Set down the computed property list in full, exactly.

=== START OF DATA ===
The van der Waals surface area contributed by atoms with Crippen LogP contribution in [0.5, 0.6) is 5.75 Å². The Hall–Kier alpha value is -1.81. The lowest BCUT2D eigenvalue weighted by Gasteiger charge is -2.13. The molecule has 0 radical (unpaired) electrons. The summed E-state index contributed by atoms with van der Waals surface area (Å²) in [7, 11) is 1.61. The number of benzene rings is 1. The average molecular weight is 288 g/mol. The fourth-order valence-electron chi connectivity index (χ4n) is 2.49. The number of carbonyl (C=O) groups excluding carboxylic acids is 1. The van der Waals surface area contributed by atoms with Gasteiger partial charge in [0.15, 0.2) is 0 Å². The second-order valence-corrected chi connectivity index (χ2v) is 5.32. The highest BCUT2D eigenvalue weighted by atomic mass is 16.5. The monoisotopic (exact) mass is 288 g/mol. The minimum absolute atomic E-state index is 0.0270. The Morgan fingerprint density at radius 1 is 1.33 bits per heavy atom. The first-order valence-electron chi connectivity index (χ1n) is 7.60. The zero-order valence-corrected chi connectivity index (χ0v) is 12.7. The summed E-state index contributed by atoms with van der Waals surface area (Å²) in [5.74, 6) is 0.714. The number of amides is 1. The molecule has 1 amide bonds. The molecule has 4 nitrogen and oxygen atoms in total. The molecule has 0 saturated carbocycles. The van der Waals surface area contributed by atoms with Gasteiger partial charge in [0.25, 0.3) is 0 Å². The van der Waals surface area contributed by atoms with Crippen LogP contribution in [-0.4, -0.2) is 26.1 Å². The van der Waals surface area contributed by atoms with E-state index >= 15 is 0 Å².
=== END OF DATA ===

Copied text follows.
The van der Waals surface area contributed by atoms with Crippen LogP contribution in [0.5, 0.6) is 5.75 Å². The Hall–Kier alpha value is -1.81. The lowest BCUT2D eigenvalue weighted by Gasteiger charge is -2.13. The molecule has 0 radical (unpaired) electrons. The summed E-state index contributed by atoms with van der Waals surface area (Å²) in [7, 11) is 1.61. The number of benzene rings is 1. The average molecular weight is 288 g/mol. The fourth-order valence-electron chi connectivity index (χ4n) is 2.49. The number of carbonyl (C=O) groups excluding carboxylic acids is 1. The van der Waals surface area contributed by atoms with Gasteiger partial charge in [0.15, 0.2) is 0 Å². The second-order valence-corrected chi connectivity index (χ2v) is 5.32. The highest BCUT2D eigenvalue weighted by atomic mass is 16.5. The monoisotopic (exact) mass is 288 g/mol. The minimum absolute atomic E-state index is 0.0270. The Morgan fingerprint density at radius 1 is 1.33 bits per heavy atom. The first-order valence-electron chi connectivity index (χ1n) is 7.60. The zero-order valence-corrected chi connectivity index (χ0v) is 12.7. The summed E-state index contributed by atoms with van der Waals surface area (Å²) in [5.74, 6) is 0.714. The number of amides is 1. The molecule has 1 amide bonds. The molecule has 4 nitrogen and oxygen atoms in total. The molecule has 0 saturated carbocycles. The van der Waals surface area contributed by atoms with Gasteiger partial charge in [0.25, 0.3) is 0 Å². The van der Waals surface area contributed by atoms with Crippen LogP contribution in [-0.4, -0.2) is 26.1 Å². The van der Waals surface area contributed by atoms with E-state index >= 15 is 0 Å².